Dear President Leath and Provost Hardgrave,
We, the undersigned faculty and staff, are writing to express our dismay at an event sponsored by the Honors College on the evening of Monday, February 26. We understand that a representative of the Auburn White Student Union was invited to attend and engage in dialogue with students before a screening of the documentary Skinhead, U.S.A.
The WSU representative did not
We are in favor of allowing free speech and a diversity of perspectives on Auburn's campus, and we encourage people from different sides of controversial issues to engage in dialogue and face tough questions.
"But there is a difference between allowing free speech and sponsoring a hate group..."
But there is a difference between allowing free speech and sponsoring a hate group, which is what the Auburn White Student Union has been designated by the Southern Poverty Law Center. This group operates in the shadows.
Providing them a platform to hold a public discussion on campus gives them legitimacy and indicates that the University administration considers their beliefs just one of many legitimate different opinions on issues of race.
As the Wednesday, February 28 Plainsman article noted, the Auburn WSU is the only one nationwide which is still using a university name. They already appear to outsiders to be a student group, and giving them a platform only furthers that perception.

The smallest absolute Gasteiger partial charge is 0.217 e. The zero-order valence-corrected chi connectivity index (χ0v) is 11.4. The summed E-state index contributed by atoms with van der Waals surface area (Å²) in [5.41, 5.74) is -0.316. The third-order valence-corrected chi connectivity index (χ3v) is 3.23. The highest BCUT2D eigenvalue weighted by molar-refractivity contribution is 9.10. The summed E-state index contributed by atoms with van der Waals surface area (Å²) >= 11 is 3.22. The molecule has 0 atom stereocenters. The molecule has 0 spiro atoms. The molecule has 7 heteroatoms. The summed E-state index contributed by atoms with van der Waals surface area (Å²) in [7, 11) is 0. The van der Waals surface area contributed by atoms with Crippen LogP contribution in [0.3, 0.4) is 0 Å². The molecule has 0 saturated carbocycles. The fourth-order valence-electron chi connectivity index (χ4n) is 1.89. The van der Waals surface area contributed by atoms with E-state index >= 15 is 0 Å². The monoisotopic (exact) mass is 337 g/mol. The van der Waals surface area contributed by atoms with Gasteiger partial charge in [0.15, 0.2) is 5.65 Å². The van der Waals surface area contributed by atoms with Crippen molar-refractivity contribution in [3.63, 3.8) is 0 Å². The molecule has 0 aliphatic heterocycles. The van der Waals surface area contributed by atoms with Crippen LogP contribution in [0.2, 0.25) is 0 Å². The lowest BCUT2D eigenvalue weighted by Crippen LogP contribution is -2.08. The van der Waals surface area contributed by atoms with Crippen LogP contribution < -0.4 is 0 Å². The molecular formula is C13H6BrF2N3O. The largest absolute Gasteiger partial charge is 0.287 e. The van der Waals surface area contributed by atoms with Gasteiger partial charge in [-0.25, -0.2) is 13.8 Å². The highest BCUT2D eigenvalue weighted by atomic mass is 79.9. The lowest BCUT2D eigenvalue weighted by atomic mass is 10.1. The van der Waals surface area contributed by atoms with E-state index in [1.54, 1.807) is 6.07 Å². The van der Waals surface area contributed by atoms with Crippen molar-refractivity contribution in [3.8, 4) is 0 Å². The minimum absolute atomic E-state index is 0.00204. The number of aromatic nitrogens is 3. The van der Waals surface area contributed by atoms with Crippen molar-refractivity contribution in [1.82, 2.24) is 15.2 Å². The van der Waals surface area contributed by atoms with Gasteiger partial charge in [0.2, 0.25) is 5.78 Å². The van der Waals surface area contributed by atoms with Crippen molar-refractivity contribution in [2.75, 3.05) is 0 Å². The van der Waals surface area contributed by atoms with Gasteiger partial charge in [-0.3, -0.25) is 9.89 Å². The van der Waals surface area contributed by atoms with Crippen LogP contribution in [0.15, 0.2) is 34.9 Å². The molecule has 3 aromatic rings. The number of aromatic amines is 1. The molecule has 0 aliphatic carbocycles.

"They already appear to outsiders to be a student group, and giving them a platform only furthers that perception."
Beyond implicitly sanctioning a hate group, inviting them to speak alongside groups such as the Black Student Union creates a false equivalence. One of the key goals of any university is to teach students the critical thinking skills necessary to see such false equivalences and understand their danger.
Treating the WSU like any other student group, therefore, cuts to the core of the university’s mission by undermining the kind of critical thinking we aspire to teach our students.
We raise these concerns because we believe the first responsibility of the university must be to provide an intellectually rigorous space that is welcoming and safe for all students and employees.
Beyond ensuring that the WSU is never again given an official university platform, we urge you, as the leaders of Auburn University, to personally reach out to the Black Student Union, Hillel, the Muslim Student Association, and other groups which have been targets of intimidation by the WSU in the past. Private, anonymous BERT investigations are not enough. There needs to be a public statement that the ideology promoted by the WSU has no home at Auburn and actions to support that statement.
Stephanie Shepherd, Geosciences
Melissa Estes Blair, History
Kelly Kennington, History
Editor's note: The above letter was Auburn President Steven Leath and Provost Bill Hardgrave. An original copy of the letter sent to both officials and reviewed by The Plainsman was signed by more than 60 faculty members, students and staff from across campus.